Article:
If you enjoy theater but are a little short on cash, here are three events that won’t cost you a dime. Or a penny!
PlayPenn: Philly’s leading professional play-development organization is concluding its seventh annual New Play Conference with staged readings of eight new plays from some of America’s and Philadelphia’s top playwrights. Two of the eight have local ties: On July 18, you can sample Philly playwright Quinn Eli’s comic fable Chasing Waves; July 19 features The Edge of the Promised Land, a drama about communism and organized crime in 1950s America from local playwright/actor Jesse Bernstein (who now resides in Los Angeles). Among the new works receiving readings are acclaimed Chicago playwright Lisa Dillman’s tale of a cupcake entrepreneur American Wee-Pie; Brian Quirk’s Nerine, which concerns a gifted teenager and her mentally unstable mother; and playwright Jacqueline Goldfinger’s Slip/Shot (slated for a full production from Flashpoint Theatre Company next season), which focuses on a couple whose lives are suddenly altered by a tragic shooting. If Goldfinger’s name rings a bell, her play the terrible girls was produced last spring by Azuka Theatre. Azuka’s producing artistic director Kevin Glaccum says of Goldfinger: “I love her voice. It’s smart and funny and can strike to the heart of a character with the smallest turn of phrase.” According to PlayPenn Artistic Director Paul Meshejian, 42 plays developed at the conference have gone on to have full productions (including several area productions), and the readings give theatergoers the opportunity to perhaps witness the birth of the next great American play.
Free. July 18-24. Adrienne Theatre, 2030 Sansom St. 215.253.8838. playpen.org
Shakespeare in Clark Park: There’s nothing like watching Shakespeare under the stars in West Philly wilderness. This summer’s production is Much Ado About Nothing, helmed by the resourceful Alex Torra (who directed Shakespeare’s The Comedy of Errors for SCP in 2008 and is perhaps best known for his work with Pig Iron Theatre Company). Bringing a dance-clown-theater aesthetic to Shakespeare’s story about love and the gender divide, Torra’s playful production explores “the thrill and vulnerability of falling in love.” Starring the exciting Allen Radway and the hot, young actress Victoria Frings (fresh off a terrific performance in People’s Light and Theatre Company’s Dividing the Estate) as the bickering couple Benedick and Beatrice, Much Ado’s setting in West Philly’s pastoral paradise means the production can be enjoyed not only by human theatergoers but their canine companions as well.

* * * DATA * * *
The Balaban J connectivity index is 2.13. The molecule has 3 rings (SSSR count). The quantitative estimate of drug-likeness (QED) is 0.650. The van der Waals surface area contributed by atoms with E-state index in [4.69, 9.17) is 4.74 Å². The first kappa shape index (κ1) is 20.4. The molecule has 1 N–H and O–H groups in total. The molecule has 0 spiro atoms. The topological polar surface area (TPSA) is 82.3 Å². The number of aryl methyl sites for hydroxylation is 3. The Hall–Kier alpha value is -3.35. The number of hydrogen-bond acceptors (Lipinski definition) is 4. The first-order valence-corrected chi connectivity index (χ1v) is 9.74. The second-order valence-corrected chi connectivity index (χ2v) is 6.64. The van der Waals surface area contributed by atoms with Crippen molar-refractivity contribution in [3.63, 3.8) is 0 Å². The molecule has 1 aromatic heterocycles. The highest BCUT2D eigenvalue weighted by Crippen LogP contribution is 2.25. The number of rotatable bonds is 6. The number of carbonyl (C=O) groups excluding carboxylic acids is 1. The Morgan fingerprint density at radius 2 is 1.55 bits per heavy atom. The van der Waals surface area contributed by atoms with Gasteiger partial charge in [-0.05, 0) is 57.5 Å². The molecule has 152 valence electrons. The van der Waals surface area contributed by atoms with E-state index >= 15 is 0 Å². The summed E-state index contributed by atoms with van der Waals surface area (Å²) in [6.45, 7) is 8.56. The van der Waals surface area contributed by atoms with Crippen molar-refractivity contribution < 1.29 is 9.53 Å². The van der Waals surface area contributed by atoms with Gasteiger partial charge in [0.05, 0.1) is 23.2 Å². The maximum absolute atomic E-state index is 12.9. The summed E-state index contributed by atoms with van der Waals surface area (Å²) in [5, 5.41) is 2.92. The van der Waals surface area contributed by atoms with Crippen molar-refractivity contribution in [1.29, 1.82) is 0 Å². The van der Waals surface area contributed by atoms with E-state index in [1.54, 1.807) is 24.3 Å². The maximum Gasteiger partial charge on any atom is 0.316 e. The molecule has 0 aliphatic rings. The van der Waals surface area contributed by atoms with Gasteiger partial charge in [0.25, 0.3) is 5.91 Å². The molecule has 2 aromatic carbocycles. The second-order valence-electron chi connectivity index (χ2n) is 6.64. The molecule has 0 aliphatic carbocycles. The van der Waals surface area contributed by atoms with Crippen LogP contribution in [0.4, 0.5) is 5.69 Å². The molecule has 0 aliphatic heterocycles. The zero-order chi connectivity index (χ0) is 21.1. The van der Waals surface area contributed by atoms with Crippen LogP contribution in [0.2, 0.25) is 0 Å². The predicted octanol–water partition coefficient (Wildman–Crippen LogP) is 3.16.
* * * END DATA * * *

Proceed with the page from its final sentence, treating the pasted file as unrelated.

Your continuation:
Free. July 20-24, 7pm. Clark Park, 43rd Street and Baltimore Avenue. shakespeareinclarkpark.org
Philadelphia Shakespeare Theater’s Classical Acting Academy: If West Philly isn’t your thing, there’s free Shakespeare in Rittenhouse Square, too, where the Academy will be presenting the Bard’s outrageous farce The Comedy of Errors. Starring the Academy’s student performers, the production is directed by REV Theatre Company Artistic Director Rosemary Hay. Hay’s concept transplants the play’s action (which revolves around two pairs of identical twins) to a Mediterranean tourist town in the swinging 1960s. “The 1960s celebrated youth, exuberance, energy, optimism, freedom from the old order, and a new and exciting kind of music,” Hay says. “The play also deals with relationships and marital and sexual love, and the sexual freedom of the 1960’s is a natural fit for exploring these themes.” Hay says Errors is a good fit for her enthusiastic cast of young adult actors. “I wanted to make the production festive and celebratory along with balancing the serious and deeper themes of finding one’s true identity,” she explains. “The challenge is to hold the play’s absolute hilarity and corresponding seriousness in complete balance.” History suggests that Hay’s young actors should be up to the challenge. Last summer, the Academy staged the challenging Henry V in a surprisingly well-acted production that ranked among the season’s most innovative and entertaining shows.
Free. Aug. 3-21. Philadelphia Shakespeare Theatre, 2111 Sansom St. 215.496.9722. phillyshakespeare.org
The Barrymore Awards aren’t ballyhoo